Some people have called me an Apple fanboy. I stood in line for hours for the first iPhone and then again for almost every new iOS device that came out. I own more Apple devices than t-shirts (I’m not a big t-shirt fan, but still, it’s a lot of devices…). And I have convinced quite a few people over the years to switch to Macs, iPhones and iPads.
Two weeks ago, I switched to Android. I bought a Galaxy S4 (Google Play stock Android version) and a Samsung Note 8.0 tablet. They’re now my primary mobile devices.
Why? My theory of frosted glass effects: When a technology vendor can’t keep up with the speed of innovation anymore, it resorts to incrementally copying other’s innovations and starts adding pointless visual gimmicks, such as frosted glass effects. Such effects are cool, set your product apart, make it look modern, but unfortunately they are also entirely useless and just consume system resources without really improving the user experience.
Case in point: Windows Vista.
I switched to Macs in 2006, after almost two decades using Microsoft OSes. Microsoft in the 90s and early 2000s was much more innovative than people give it credit for. Tablet computing, simple Internet programming, productivity software, the first really powerful PDAs — those were all sectors where Microsoft was the leader.
But then Windows Vista came out, almost five years after XP. And what was the most remarkable new feature of this next-gen OS?
Very cool-looking frosted glass effects in windows titles.
The rest was unremarkable at best, copying many of the features Mac OS X had had for years and fixing some old problems. It was clear at that point that Microsoft had lost its way, the beginning of Microsoft’s current malaise. And for me it was time to switch to the platform where the real innovation was happening – Mac OS X, mostly with web-based applications, and a bit later from Windows CE to iOS.
A few weeks ago Apple introduced iOS 7, the first major overhaul since the iPhone came out. It has a ton of new features, almost all of which Android users have enjoyed for years. It fixes a lot of old problems, and…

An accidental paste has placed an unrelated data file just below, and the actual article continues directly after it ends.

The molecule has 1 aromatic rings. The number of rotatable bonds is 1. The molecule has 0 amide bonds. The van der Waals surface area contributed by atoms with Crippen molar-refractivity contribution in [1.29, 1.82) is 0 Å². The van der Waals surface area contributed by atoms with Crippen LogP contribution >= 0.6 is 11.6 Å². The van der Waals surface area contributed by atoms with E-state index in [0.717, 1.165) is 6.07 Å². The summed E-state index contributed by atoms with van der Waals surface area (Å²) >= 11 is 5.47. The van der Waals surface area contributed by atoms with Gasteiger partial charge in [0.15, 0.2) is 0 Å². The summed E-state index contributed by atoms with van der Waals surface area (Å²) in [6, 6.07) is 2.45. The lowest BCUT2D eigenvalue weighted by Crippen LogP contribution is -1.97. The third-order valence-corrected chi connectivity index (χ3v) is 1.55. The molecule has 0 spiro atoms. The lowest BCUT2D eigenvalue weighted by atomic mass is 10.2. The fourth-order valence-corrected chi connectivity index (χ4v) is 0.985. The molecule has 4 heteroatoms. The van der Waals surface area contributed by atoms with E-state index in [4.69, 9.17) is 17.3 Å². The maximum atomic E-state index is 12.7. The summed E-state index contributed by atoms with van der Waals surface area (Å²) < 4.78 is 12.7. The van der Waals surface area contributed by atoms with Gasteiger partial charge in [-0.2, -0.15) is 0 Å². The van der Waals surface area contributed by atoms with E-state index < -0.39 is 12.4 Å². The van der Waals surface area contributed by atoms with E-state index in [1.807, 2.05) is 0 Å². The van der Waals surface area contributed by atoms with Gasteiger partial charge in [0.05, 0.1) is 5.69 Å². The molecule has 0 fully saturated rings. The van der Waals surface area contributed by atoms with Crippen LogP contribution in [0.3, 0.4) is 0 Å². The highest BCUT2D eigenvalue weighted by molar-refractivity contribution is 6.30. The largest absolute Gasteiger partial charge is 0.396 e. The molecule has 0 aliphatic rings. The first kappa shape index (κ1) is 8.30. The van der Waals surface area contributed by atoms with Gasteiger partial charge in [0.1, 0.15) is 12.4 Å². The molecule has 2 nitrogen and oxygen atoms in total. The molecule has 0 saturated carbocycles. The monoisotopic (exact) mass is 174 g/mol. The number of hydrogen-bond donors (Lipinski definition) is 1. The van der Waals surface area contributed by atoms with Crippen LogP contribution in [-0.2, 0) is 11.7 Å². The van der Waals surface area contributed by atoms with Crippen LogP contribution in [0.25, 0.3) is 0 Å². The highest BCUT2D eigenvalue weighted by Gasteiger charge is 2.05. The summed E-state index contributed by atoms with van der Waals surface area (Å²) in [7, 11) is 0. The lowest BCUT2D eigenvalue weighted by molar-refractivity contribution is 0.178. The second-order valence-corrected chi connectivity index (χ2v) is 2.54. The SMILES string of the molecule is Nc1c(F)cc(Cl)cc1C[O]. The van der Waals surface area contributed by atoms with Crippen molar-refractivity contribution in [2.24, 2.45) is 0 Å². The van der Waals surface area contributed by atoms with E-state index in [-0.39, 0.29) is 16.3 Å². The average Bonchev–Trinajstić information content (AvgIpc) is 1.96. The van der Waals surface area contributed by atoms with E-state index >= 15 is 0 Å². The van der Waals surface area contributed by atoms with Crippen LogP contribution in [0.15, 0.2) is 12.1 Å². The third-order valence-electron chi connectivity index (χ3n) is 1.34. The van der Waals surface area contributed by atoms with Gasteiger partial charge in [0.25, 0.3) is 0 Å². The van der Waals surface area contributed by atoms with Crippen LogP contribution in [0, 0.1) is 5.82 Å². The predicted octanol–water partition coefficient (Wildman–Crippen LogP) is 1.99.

…it has frosted glass effects. Lots of them.
A few minutes after installing the IOS 7 beta I just knew I needed to switch to Android.
I have found myself using more and more Google apps on my iPhone over the past 18 months or so. Google Maps replaced (surprise) Apple Maps, Gmail replaced Apple Mail, Chrome replaced Safari. I did voice search through Google’s search app, not Siri. And so on. Why? Because Google’s services are not only much more powerful but also very neatly integrated. The amazing Google Now is the best example for that.
In fact, I was already using a Google phone running iOS underneath, and there’s simply nothing in iOS 7 that makes me think I might switch back to Apple’s stock apps.
There’s just frustration that iOS 7 has barely caught up with Android’s current state.
Android fanboys tend to think that this has always been the case. Not so. When Apple came out with the original iOS, the first real browser on a mobile device, multi-touch, the original app store, photo stream, AirPlay, etc., it was years ahead of everybody else. But that was then, and iOS 7 is now. Unfortunately, it feels a lot like Window Vista.
Just to be clear: I’m not feature obsessed when it comes to mobile devices. I spend much of my working day wrestling with technology, and the last thing I need is a high-maintenance phone or tablet. But Android has matured to a point where it’s (almost) as easy to use and polished as iOS, with a ton of added flexibility.
And without question, the real innovation now happens in the Android ecosystem. Smartphone functionality has matured to the point of saturation, and real progress can only be made in Internet-based services that integrate seamlessly with a smartphone OS. Google’s superiority in information services and Android’s general openness are perfect for that.
I’m not an Apple fanboy, I’m a fanboy of great products. And as much as I hate to see Apple lose its lead, it’s time to switch.